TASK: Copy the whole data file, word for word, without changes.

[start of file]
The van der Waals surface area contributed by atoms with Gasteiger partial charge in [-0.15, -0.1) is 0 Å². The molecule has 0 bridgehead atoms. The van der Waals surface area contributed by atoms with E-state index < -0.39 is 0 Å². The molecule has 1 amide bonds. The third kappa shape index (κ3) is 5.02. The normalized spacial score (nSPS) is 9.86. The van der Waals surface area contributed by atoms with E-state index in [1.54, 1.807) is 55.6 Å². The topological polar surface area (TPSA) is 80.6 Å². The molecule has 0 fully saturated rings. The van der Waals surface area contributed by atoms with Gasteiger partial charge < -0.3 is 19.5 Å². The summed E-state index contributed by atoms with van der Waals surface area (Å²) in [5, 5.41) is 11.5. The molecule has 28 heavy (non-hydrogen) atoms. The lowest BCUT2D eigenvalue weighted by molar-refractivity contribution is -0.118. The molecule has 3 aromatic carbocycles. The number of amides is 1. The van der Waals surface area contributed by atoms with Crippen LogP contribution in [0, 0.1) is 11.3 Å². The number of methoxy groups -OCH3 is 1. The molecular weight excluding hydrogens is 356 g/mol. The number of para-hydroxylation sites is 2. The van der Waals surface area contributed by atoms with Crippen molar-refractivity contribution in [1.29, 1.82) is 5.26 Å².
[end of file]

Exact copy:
The van der Waals surface area contributed by atoms with Gasteiger partial charge in [-0.15, -0.1) is 0 Å². The molecule has 0 bridgehead atoms. The van der Waals surface area contributed by atoms with E-state index < -0.39 is 0 Å². The molecule has 1 amide bonds. The third kappa shape index (κ3) is 5.02. The normalized spacial score (nSPS) is 9.86. The van der Waals surface area contributed by atoms with E-state index in [1.54, 1.807) is 55.6 Å². The topological polar surface area (TPSA) is 80.6 Å². The molecule has 0 fully saturated rings. The van der Waals surface area contributed by atoms with Gasteiger partial charge < -0.3 is 19.5 Å². The summed E-state index contributed by atoms with van der Waals surface area (Å²) in [5, 5.41) is 11.5. The molecule has 28 heavy (non-hydrogen) atoms. The lowest BCUT2D eigenvalue weighted by molar-refractivity contribution is -0.118. The molecule has 3 aromatic carbocycles. The number of amides is 1. The van der Waals surface area contributed by atoms with Crippen LogP contribution in [0, 0.1) is 11.3 Å². The number of methoxy groups -OCH3 is 1. The molecular weight excluding hydrogens is 356 g/mol. The number of para-hydroxylation sites is 2. The van der Waals surface area contributed by atoms with Crippen molar-refractivity contribution in [1.29, 1.82) is 5.26 Å².